Baby Those Baby Teeth!
February 04, 2015
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CHICAGO — While all children are born cavity free, statistics show that caries, the disease that causes tooth decay, is the most common, chronic childhood disease in the United States—five times more common than asthma. Yet unlike asthma, tooth decay can be prevented. February is National Children’s Dental Health Month, so the American Dental Association (ADA) wants to help parents and caregivers brush up on the basics of keeping kids’ mouths healthy and happy.
- First tooth = first dental visit. When your child’s first tooth appears, talk to your dentist about scheduling the first dental visit. Treat the first dental visit as you would a well-baby checkup and continue check-ups as recommended. Remember: starting early is the key to a lifetime of good dental health.
- There’s no such thing as “clean” spit. Cavity-causing bacteria are passed through saliva. When parents or caregivers “clean” a pacifier or use the same utensil to taste food before feeding their child, the bacteria can be passed along.
- Three years old, going on 20! By the time children are three years old, most will have a full set of 20 baby teeth. But don’t wait till then to start brushing; begin as soon as a child’s first tooth grows in. Visit MouthHealthy.org for recommendations on how to brush at every age, including how much toothpaste to use.
- Brushing doesn’t have to be boring. Keep a sticker chart to track and reward brushing and play two-minute long videos to help kids get into the habit of brushing for a full two minutes. Get a free, downloadable sticker chart and videos at 2min2x.org.
Each February, the ADA sponsors National Children's Dental Health Month (NCDHM), a national health observance that brings together thousands of dedicated dental professionals, other healthcare providers and educators to promote the benefits of good dental health habits to children, their caregivers, teachers and many others. This year's NCDHM campaign theme is "Defeat Monster Mouth" and features the McGrinn Twins, Flossy and Buck who are fighting to defeat Plaqster the Monster. Download fun activity sheets for kids as another fun way to teach them about good dental health.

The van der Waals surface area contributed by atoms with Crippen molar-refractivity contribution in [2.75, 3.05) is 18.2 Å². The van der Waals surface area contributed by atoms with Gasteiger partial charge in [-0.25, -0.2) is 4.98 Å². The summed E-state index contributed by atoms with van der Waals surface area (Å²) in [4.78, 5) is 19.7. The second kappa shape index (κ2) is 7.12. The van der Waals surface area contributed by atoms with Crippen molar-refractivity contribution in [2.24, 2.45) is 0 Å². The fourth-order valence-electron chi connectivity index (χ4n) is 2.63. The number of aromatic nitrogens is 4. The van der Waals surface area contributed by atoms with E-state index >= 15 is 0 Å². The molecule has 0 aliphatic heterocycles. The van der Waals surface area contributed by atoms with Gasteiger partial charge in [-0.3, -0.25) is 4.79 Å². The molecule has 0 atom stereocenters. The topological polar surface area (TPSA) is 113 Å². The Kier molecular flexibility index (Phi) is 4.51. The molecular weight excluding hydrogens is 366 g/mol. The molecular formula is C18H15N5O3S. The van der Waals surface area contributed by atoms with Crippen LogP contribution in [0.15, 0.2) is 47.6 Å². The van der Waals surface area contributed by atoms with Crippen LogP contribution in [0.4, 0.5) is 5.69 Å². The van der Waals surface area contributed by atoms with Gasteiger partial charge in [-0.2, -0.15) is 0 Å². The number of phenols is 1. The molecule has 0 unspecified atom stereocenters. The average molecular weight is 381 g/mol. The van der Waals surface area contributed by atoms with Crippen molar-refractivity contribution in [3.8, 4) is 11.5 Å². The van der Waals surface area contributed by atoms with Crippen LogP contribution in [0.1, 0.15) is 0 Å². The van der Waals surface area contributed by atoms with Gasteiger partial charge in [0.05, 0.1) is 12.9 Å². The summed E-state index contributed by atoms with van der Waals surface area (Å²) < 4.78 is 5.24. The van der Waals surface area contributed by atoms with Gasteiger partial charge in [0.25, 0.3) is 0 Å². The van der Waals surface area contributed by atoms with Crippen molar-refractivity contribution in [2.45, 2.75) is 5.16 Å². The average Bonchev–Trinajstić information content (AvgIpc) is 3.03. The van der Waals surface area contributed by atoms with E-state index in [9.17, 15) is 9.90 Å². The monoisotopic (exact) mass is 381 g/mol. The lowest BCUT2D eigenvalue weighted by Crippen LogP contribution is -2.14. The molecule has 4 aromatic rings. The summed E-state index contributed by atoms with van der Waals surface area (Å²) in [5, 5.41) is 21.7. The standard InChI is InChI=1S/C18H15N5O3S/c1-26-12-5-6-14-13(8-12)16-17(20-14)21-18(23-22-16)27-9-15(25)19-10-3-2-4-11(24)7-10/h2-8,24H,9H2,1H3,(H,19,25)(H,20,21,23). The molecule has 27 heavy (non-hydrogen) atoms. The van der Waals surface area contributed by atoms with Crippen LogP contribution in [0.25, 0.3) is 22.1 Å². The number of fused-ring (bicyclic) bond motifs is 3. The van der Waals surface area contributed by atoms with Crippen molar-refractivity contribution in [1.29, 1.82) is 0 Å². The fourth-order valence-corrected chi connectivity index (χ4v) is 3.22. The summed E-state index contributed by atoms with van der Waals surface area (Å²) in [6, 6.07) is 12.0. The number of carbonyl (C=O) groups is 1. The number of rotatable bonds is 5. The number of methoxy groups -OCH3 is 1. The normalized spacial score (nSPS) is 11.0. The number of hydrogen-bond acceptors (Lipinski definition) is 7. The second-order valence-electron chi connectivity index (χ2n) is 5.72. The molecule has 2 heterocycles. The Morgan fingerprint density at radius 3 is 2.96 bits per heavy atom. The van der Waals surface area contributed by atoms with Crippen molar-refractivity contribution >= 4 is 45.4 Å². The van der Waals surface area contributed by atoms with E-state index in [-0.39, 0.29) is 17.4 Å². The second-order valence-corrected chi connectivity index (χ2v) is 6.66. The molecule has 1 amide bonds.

For more information about how mouth healthy habits, please visit MouthHealthy.org, which features fun quizzes, slideshows, videos and articles about dental health topics for every age and stage of life, plus the ADA Dental Symptom Checker.
Editor’s Note: Reporters are invited to follow the ADA on Twitter @AmerDentalAssn.
About the ADA
The not-for-profit ADA is the nation's largest dental association, representing 163,000 dentist members. The premier source of oral health information, the ADA has advocated for the public's health and promoted the art and science of dentistry since 1859. The ADA's state-of-the-art research facilities develop and test dental products and materials that have advanced the practice of dentistry and made the patient experience more positive. The ADA Seal of Acceptance long has been a valuable and respected guide to consumer dental care products. The monthly The Journal of the American Dental Association (JADA) is the ADA's flagship publication and the best-read scientific journal in dentistry. For more information about the ADA, visit ADA.org. For more information on oral health, including prevention, care and treatment of dental disease, visit the ADA's consumer website MouthHealthy.org